What’s Happening in Space Policy July 10-16, 2022

What’s Happening in Space Policy July 10-16, 2022

Here is SpacePolicyOnline.com’s list of space policy events for the week of July 10-16, 2022 and any insight we can offer about them. The House and Senate are in session this week.

During the Week

It’s back to work in earnest this week. Not only is Congress back, with the House set to take up the FY2023 National Defense Authorization Act, but Europe is about to launch its new Vega-C rocket for the first time and the really BIG EVENT is the release of the first science-quality images from the James Webb Space Telescope.

First launches of new rockets are always exciting, but we think the release of the JWST images tops it this week (and Vega-C was supposed to launch last week anyway). We feel obligated to point out that JWST is billions over budget and years behind schedule as chronicled here and elsewhere over the past two decades, but this is a moment to celebrate a new beginning as it finally gets down to work unveiling the wonders of the universe.

UPDATE, JULY 10, 8:30 PM ET: NASA just announced that President Biden will release one of the images tomorrow, Monday, at 5:00 pm ET. Watch on NASA TV.

NASA, the European Space Agency and the Canadian Space Agency will publicly release the images at 10:30 am ET Tuesday at Goddard Space Flight Center in Greenbelt, MD. Goddard manages the project and oversees the contract with the Space Telescope Science Institute in Baltimore that operates JWST and Hubble. Agency leaders and other VIPs will make opening remarks beginning at 9:45 am and a post-release press conference is at noon [Update: NASA has just changed the time to 12:30]. Media interviews with various experts will be broadcast on NASA TV’s media channel later in the afternoon and the next morning, and Wednesday’s NASA Science Live episode will provide additional coverage.

NASA shared the list of targets for these Early Release Observations on Friday, but we have to wait until Tuesday to see the images themselves. They are specifically intended to produce a “wow” effect to show why JWST is worth $10 billion. A few engineering images obtained while the telescope’s primary and secondary mirrors were being aligned and the four instruments — MIRI, NIRCam, NIRSpec, and FGS/NIRSS — readied for operations have been released already and provide a hint of JWST’s capabilities. They are stunning. Tuesday’s big reveal should be amazing.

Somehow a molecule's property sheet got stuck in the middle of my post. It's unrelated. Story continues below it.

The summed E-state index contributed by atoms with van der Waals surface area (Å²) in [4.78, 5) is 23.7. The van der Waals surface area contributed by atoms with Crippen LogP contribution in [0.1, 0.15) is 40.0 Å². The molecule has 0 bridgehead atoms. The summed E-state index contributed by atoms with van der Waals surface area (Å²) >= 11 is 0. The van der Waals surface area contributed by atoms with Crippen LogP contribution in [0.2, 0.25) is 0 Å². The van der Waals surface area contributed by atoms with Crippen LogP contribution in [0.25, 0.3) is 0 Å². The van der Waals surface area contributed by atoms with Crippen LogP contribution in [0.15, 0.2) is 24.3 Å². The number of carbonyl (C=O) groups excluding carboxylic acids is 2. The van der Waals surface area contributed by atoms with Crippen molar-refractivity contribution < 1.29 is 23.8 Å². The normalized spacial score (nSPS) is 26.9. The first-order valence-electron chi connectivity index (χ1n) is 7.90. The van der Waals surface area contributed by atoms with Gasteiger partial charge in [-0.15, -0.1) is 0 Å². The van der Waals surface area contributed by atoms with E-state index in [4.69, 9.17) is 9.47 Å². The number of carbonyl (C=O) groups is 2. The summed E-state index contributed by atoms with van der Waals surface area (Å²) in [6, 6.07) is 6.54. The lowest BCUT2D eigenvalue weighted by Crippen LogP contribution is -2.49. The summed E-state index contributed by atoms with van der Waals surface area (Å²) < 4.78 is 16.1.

A comparison of images from NASA’s Spitzer Space Telescope, which operated from 2003-2020, and the new James Webb Space Telescope, of the Large Magellanic Cloud. Photo credit: ESA
Illustration of Europe’s Vega-C rocket. Credit: ESA

On Wednesday morning, Europe’s newest launch vehicle, Vega-C, is scheduled to liftoff for the first time from Kourou, French Guiana. We wrote about it last week because it was supposed to launch on July 7, but was postponed to July 13. ESA will webcast the launch and a post-launch press conference on ESA TV.

As we said, Vega-C is taking on new importance following Russia’s invasion of Ukraine and the subsequent suspension of the European-Russian partnership for using Soyuz.  Some of the payloads that were to launch on Soyuz can be shifted over to Vega-C, but others will have to find something with greater lift capacity.  A lot is riding on the success of this launch.

Closer to home, on Wednesday the House is expected to begin debate on the FY2023 NDAA.  The House Rules Committee will meet on Tuesday to sort the more than 1,000 amendments that have been submitted (1,212 as of this writing) and decide which will be debated singly, which will be bundled into “en bloc” amendments that usually are non-controversial, and which won’t make it to the floor at all.  Only a few of those amendments are related to space activities and none appear earth-shaking, but we’ll keep an eye on it nonetheless.

Also this week the NASA Advisory Council’s Science Committee is meeting Tuesday-Wednesday. The afternoon session on Wednesday is joint with the NAC Human Exploration and Operations Committee.  SpaceX will launch its next cargo mission, SpaceX CRS-25, to the International Space Station on Thursday, delayed from June 13 due to a mono-methyl hydrogen leak in a Draco thruster valve inlet joint. SpX-25 is taking a climate experiment to ISS and NASA will hold a briefing about that on Wednesday. The pre-launch briefing is Wednesday evening.

Those and other events we know about as of Sunday morning are shown below.  Check back throughout the week for others we learn about later and add to our Calendar or changes to these.

Monday, July 11

Monday-Tuesday, July 11-12

Monday-Friday, July 11-15

Tuesday, July 12

Tuesday-Wednesday, July 12-13

Wednesday, July 13

Thursday, July 14

Saturday, July 16

Saturday, July 16 – Sunday July 24

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